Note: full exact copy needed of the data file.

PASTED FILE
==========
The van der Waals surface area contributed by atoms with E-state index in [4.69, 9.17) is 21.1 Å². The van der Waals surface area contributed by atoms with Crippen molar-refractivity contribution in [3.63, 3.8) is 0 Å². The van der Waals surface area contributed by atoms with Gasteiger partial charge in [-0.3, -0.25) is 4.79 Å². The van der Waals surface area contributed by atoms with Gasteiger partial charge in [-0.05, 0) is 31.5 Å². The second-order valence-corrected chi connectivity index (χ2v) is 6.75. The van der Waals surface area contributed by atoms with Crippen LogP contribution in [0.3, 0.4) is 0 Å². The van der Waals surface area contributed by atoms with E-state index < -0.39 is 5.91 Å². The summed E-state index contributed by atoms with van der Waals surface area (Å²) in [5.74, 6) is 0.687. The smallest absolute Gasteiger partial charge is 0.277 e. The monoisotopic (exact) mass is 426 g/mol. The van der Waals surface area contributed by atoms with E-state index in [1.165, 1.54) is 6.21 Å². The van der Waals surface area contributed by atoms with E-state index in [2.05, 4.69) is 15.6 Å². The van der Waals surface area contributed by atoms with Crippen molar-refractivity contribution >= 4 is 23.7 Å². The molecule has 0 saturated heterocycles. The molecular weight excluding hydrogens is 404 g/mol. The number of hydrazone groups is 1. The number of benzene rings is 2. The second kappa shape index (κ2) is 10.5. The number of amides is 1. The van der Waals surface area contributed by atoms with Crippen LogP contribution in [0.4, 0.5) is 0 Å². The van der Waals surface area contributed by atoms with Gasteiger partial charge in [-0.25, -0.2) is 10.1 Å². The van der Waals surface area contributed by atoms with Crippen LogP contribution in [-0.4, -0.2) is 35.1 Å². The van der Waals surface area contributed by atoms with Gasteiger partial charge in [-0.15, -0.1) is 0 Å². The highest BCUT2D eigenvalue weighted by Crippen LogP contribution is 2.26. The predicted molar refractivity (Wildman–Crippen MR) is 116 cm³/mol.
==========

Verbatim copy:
The van der Waals surface area contributed by atoms with E-state index in [4.69, 9.17) is 21.1 Å². The van der Waals surface area contributed by atoms with Crippen molar-refractivity contribution in [3.63, 3.8) is 0 Å². The van der Waals surface area contributed by atoms with Gasteiger partial charge in [-0.3, -0.25) is 4.79 Å². The van der Waals surface area contributed by atoms with Gasteiger partial charge in [-0.05, 0) is 31.5 Å². The second-order valence-corrected chi connectivity index (χ2v) is 6.75. The van der Waals surface area contributed by atoms with Crippen LogP contribution in [0.3, 0.4) is 0 Å². The van der Waals surface area contributed by atoms with E-state index < -0.39 is 5.91 Å². The summed E-state index contributed by atoms with van der Waals surface area (Å²) in [5.74, 6) is 0.687. The smallest absolute Gasteiger partial charge is 0.277 e. The monoisotopic (exact) mass is 426 g/mol. The van der Waals surface area contributed by atoms with E-state index in [1.165, 1.54) is 6.21 Å². The van der Waals surface area contributed by atoms with E-state index in [2.05, 4.69) is 15.6 Å². The van der Waals surface area contributed by atoms with Crippen molar-refractivity contribution >= 4 is 23.7 Å². The molecule has 0 saturated heterocycles. The molecular weight excluding hydrogens is 404 g/mol. The number of hydrazone groups is 1. The number of benzene rings is 2. The second kappa shape index (κ2) is 10.5. The number of amides is 1. The van der Waals surface area contributed by atoms with Crippen LogP contribution in [0.4, 0.5) is 0 Å². The van der Waals surface area contributed by atoms with Gasteiger partial charge in [-0.25, -0.2) is 10.1 Å². The van der Waals surface area contributed by atoms with Crippen LogP contribution in [-0.4, -0.2) is 35.1 Å². The van der Waals surface area contributed by atoms with Gasteiger partial charge in [-0.15, -0.1) is 0 Å². The highest BCUT2D eigenvalue weighted by Crippen LogP contribution is 2.26. The predicted molar refractivity (Wildman–Crippen MR) is 116 cm³/mol.